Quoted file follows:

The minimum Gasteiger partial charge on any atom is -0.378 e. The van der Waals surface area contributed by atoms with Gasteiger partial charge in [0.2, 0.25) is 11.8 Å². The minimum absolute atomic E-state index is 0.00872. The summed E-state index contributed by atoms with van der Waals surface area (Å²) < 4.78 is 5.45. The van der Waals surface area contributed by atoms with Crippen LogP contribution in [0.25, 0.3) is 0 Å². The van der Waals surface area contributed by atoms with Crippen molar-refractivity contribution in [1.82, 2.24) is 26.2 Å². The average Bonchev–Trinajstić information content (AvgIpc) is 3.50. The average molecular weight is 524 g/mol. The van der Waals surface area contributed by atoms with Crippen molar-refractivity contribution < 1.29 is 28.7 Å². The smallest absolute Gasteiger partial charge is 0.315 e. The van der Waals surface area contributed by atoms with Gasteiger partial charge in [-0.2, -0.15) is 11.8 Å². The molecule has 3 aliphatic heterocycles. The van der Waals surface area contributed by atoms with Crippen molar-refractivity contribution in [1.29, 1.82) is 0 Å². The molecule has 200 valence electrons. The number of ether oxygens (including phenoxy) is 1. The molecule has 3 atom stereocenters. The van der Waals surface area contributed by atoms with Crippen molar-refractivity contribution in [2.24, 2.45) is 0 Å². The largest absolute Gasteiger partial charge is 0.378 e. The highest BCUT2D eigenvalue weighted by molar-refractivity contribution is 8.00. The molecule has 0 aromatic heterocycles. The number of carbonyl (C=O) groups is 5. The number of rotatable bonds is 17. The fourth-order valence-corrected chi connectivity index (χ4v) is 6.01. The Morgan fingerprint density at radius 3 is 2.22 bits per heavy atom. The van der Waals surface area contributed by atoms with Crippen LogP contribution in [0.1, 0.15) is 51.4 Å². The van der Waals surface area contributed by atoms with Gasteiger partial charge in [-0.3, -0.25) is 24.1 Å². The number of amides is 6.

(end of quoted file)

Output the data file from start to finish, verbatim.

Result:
The minimum Gasteiger partial charge on any atom is -0.378 e. The van der Waals surface area contributed by atoms with Gasteiger partial charge in [0.2, 0.25) is 11.8 Å². The minimum absolute atomic E-state index is 0.00872. The summed E-state index contributed by atoms with van der Waals surface area (Å²) < 4.78 is 5.45. The van der Waals surface area contributed by atoms with Crippen LogP contribution in [0.25, 0.3) is 0 Å². The van der Waals surface area contributed by atoms with Crippen molar-refractivity contribution in [1.82, 2.24) is 26.2 Å². The average Bonchev–Trinajstić information content (AvgIpc) is 3.50. The average molecular weight is 524 g/mol. The van der Waals surface area contributed by atoms with Crippen molar-refractivity contribution < 1.29 is 28.7 Å². The smallest absolute Gasteiger partial charge is 0.315 e. The van der Waals surface area contributed by atoms with Gasteiger partial charge in [-0.2, -0.15) is 11.8 Å². The molecule has 3 aliphatic heterocycles. The van der Waals surface area contributed by atoms with Crippen molar-refractivity contribution in [1.29, 1.82) is 0 Å². The molecule has 200 valence electrons. The number of ether oxygens (including phenoxy) is 1. The molecule has 3 atom stereocenters. The van der Waals surface area contributed by atoms with Crippen molar-refractivity contribution in [2.24, 2.45) is 0 Å². The largest absolute Gasteiger partial charge is 0.378 e. The highest BCUT2D eigenvalue weighted by molar-refractivity contribution is 8.00. The molecule has 0 aromatic heterocycles. The number of carbonyl (C=O) groups is 5. The number of rotatable bonds is 17. The fourth-order valence-corrected chi connectivity index (χ4v) is 6.01. The Morgan fingerprint density at radius 3 is 2.22 bits per heavy atom. The van der Waals surface area contributed by atoms with Crippen LogP contribution in [0.1, 0.15) is 51.4 Å². The van der Waals surface area contributed by atoms with Gasteiger partial charge in [-0.3, -0.25) is 24.1 Å². The number of amides is 6.